Commentary: Sensitivity of Fite-faraco Versus Auramine-rhodamine in Mycobacterial Infection

Kelly Atherton BS1*, Latiffa Smith BS2, Alan Snyder MD MSCR3, John Plante MD MSCR3, Dirk Elston MD3

1College of Medicine, Medical University of South Carolina, Charleston, South Carolina; College of Graduate Studies, Medical University of South Carolina, Charleston, South Carolina, USA

2College of Medicine, Medical University of South Carolina, Charleston, South Carolina, USA

3Department of Dermatology and Dermatologic Surgery, Medical University South Carolina, Charleston, South Carolina, USA

Body of Manuscript

Infection with Nontuberculous Mycobacteria (NTM) species is increasing in prevalence in both endemic and non-endemic areas.1 Clinically, NTM infections most commonly present as skin and soft tissue infection, pulmonary disease, lymphadenitis or disseminated disease2 but may less likely present in locations such as the eyes, musculoskeletal system or central nervous system (CNS).3 When the skin and soft tissues are involved, infection may appear as papules, pustules, plaques, nodules, abscesses, panniculitis, folliculitis, or lymphangitis. Although frequently initially indolent, lesions may ulcerate, and may exhibit proximal lymphangitic spread.4,5 Such varied presentations elicit a broad differential of chronic infectious and non-infectious diagnoses.5 Chronic, untreated sequelae of cutaneous NTM may be as mild as pigmentary changes or as severe as nerve palsies, permanent disfigurement and bacteremia, depending on the integrity of the host’s immune system.6,7 Accurate diagnosis of NTM is important to ensure appropriate antibiotic selection.

Although not considered gold standard, histopathologic staining is a common complementary method employed for diagnosis of NTM given that culture can take weeks to result, molecular techniques are not always available in resource-poor areas, and have variable sensitivity. A recently published article, “Sensitivity of Fite-Faraco versus auramine-rhodamine in mycobacterial infection,” addressed the efficacy of these two commonly used stains in the histopathological diagnosis of Mycobacteria spp. including NTM and found that of the 53 samples stained positive by auramine-rhodamine (AR+), only 52.8% (n=28) were identified as positive by Fite-Faraco (FF). The effectiveness of FF staining was subclassified by biopsy location, resulting in a sensitivity level of 57.1 percent and 68.8 percent in cutaneous and lung tissues, respectively. FF also demonstrated moderate sensitivity in gastrointestinal and lymph node tissues with values of less than 50 percent.8

Other notable findings included that, of 17 AR+ samples for which polymerase chain reaction (PCR) was also performed, only seven (41.2%) were positive by this method. In contrast, of 19 AR+ samples for which gene probe was performed, 18 (94.7%) were positive. Of the 53 total AR+ samples included in the study, 8 (42.1%) were never identified by species, and 17% of diagnoses relied on histology alone.8 Therefore, there is clearly a need to develop diagnostic algorithms for NTM histopathology stains to aid in accuracy and efficiency of diagnosis.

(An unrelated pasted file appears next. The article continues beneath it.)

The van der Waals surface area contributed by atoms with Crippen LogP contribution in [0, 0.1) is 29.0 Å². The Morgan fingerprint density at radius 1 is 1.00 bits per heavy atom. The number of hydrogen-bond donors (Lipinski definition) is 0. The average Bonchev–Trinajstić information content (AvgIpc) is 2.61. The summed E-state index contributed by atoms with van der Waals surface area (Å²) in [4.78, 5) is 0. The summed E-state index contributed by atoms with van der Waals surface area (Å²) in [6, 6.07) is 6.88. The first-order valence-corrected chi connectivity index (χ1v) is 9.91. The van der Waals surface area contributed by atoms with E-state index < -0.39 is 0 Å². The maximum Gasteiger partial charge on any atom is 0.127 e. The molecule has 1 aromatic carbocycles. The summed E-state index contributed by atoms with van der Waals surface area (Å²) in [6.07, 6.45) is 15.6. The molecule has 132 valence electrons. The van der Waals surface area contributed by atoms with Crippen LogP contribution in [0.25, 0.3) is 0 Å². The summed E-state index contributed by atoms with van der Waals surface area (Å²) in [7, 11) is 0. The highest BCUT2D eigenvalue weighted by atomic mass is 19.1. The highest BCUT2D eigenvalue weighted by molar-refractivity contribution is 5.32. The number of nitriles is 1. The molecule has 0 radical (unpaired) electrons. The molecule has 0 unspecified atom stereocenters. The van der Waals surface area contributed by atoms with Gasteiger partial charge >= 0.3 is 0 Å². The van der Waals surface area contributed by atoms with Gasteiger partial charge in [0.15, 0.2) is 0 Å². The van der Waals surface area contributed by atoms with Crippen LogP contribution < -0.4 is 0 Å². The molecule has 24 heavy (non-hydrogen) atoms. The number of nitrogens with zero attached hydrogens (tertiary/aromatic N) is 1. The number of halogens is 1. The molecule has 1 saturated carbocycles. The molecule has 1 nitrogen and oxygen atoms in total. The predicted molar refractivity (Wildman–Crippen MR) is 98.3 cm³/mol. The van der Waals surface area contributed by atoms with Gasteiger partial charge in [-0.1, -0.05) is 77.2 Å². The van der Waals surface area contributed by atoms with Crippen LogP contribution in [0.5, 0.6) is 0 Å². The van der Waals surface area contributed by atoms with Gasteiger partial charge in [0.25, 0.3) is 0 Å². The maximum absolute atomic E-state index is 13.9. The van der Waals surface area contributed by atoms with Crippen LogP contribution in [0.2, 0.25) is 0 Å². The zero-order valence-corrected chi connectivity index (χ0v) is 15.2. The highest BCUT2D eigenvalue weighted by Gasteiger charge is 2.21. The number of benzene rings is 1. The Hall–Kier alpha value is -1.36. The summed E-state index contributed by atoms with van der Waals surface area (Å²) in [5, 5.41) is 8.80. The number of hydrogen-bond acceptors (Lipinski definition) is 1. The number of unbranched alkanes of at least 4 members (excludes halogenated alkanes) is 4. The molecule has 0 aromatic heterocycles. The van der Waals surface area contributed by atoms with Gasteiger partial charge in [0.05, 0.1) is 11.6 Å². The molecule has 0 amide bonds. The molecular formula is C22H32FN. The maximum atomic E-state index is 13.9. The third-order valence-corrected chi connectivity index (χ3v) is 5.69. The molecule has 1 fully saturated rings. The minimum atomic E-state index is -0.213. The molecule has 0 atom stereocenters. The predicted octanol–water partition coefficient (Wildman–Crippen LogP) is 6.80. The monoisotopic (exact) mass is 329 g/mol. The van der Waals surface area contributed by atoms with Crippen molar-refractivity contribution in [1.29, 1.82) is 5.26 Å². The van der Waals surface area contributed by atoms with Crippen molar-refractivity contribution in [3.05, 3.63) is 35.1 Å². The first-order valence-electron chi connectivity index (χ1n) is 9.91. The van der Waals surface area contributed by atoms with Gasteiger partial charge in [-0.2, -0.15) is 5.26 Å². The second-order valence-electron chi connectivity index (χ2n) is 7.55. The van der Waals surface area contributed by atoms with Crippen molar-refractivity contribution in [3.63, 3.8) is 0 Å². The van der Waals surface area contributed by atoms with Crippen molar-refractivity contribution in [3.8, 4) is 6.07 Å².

Herein we discuss the strengths, weaknesses, and current uses of the four most common acid-fast histologic stains used for the detection of Mycobacteria, with specific emphasis on NTM. Although this commentary focuses on staining for NTM, the existing literature reviewing the use of these stains for non-tuberculous and non-leprous Mycobacteria species is currently lacking.9 Because the same four stains are frequently used for identification of M. tuberculosis and M. leprae, the authors have included some references which focus on these species, where existing literature for the application of these stains in NTM is absent.


Auramine-Rhodamine (AR) is a combination of the fluorescent stains Auramine O (AO) and Rhodamine B (RB). The method consists of the addition of the AR solution to a slide that has been deparaffinized and placed in distilled water. Following the addition of AR, the section is microwaved for 45 seconds and rinsed with tap water. Potassium permanganate is then added, and the section is rinsed once more and dehydrated; acid-fast organisms typically stain red-yellow,10,11 as seen in Fig. 1. AO, an analogous stain lacking the rhodamine counterpart of AR, has been cited to have a sensitivity range of 46-85% when diagnosing NTM, using FNA and excisional biopsy of lymph tissue respectively.9 One study evaluating the performance of AO and ZN in 22 patients with clinical histories consistent with NTM lymphadenitis found that AO staining was technically easier and had a higher sensitivity and negative predictive value than ZN.12 AR has been shown to more sensitive than ZN and FF stains in the detection of M. leprae, with 100% sensitivity in borderline and indeterminate tuberculoid leprosies in one study.13 When used to evaluate M. leprae in 23 skin biopsies that were FF negative but PCR positive, AR fluorescent fragments were identified in 7 out of 18 patients.14 In another study evaluating M. leprae diagnosis using slit skin smears and punch biopsies, the sensitivity of AO was found to be equal to FF, but superior ease of detection was noted given the strong fluorescence of AO stained organisms against the black background.15 Additionally, two studies comparing AR and ZN for the diagnosis of M. tuberculosis using saliva/sputum samples and tissue block biopsies, respectively, found that AR was superior to ZN.16,17 In a separate manuscript, AR was shown to be equal to or better than Kinyoun staining (KN) for the detection of Cryptosporidium oocytes (acid-fast), though the structure of oocyte cell wall differs substantially from NTM. More importantly, in this study, samples stained with AR required only 2.5 minutes to read on average, whereas KN required a significantly longer 6 minutes,18 a function of the technique needed to examine each stain under the microscope. Given its wide availability in the US, relative ease of staining technique, and brief time required for reading of a sample, AR is the most promising of the stains discussed here for the evaluation of NTM.